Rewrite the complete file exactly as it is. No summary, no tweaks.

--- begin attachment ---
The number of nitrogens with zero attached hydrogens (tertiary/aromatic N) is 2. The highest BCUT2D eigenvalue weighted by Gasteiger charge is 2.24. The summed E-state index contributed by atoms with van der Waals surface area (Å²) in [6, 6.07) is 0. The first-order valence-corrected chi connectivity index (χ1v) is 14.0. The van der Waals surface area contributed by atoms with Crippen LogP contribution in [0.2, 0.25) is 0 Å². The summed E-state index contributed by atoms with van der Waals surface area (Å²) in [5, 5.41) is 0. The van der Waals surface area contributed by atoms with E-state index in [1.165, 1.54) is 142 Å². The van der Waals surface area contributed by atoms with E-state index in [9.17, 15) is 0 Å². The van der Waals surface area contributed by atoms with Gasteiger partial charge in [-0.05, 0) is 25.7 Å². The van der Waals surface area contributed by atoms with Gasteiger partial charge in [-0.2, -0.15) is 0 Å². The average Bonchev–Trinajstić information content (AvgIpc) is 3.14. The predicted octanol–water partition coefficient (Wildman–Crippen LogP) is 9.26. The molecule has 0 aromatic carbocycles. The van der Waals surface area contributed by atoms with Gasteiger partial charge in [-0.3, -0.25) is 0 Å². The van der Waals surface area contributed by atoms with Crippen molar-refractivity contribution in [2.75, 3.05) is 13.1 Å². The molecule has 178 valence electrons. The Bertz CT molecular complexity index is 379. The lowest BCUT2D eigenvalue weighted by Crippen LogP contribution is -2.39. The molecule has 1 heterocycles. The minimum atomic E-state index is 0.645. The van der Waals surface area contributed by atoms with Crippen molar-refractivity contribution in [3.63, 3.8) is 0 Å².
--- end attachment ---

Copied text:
The number of nitrogens with zero attached hydrogens (tertiary/aromatic N) is 2. The highest BCUT2D eigenvalue weighted by Gasteiger charge is 2.24. The summed E-state index contributed by atoms with van der Waals surface area (Å²) in [6, 6.07) is 0. The first-order valence-corrected chi connectivity index (χ1v) is 14.0. The van der Waals surface area contributed by atoms with Crippen LogP contribution in [0.2, 0.25) is 0 Å². The summed E-state index contributed by atoms with van der Waals surface area (Å²) in [5, 5.41) is 0. The van der Waals surface area contributed by atoms with E-state index in [1.165, 1.54) is 142 Å². The van der Waals surface area contributed by atoms with E-state index in [9.17, 15) is 0 Å². The van der Waals surface area contributed by atoms with Gasteiger partial charge in [-0.05, 0) is 25.7 Å². The van der Waals surface area contributed by atoms with Gasteiger partial charge in [-0.2, -0.15) is 0 Å². The average Bonchev–Trinajstić information content (AvgIpc) is 3.14. The predicted octanol–water partition coefficient (Wildman–Crippen LogP) is 9.26. The molecule has 0 aromatic carbocycles. The van der Waals surface area contributed by atoms with Gasteiger partial charge in [-0.3, -0.25) is 0 Å². The van der Waals surface area contributed by atoms with Crippen molar-refractivity contribution in [2.75, 3.05) is 13.1 Å². The molecule has 178 valence electrons. The Bertz CT molecular complexity index is 379. The lowest BCUT2D eigenvalue weighted by Crippen LogP contribution is -2.39. The molecule has 1 heterocycles. The minimum atomic E-state index is 0.645. The van der Waals surface area contributed by atoms with Crippen molar-refractivity contribution in [3.63, 3.8) is 0 Å².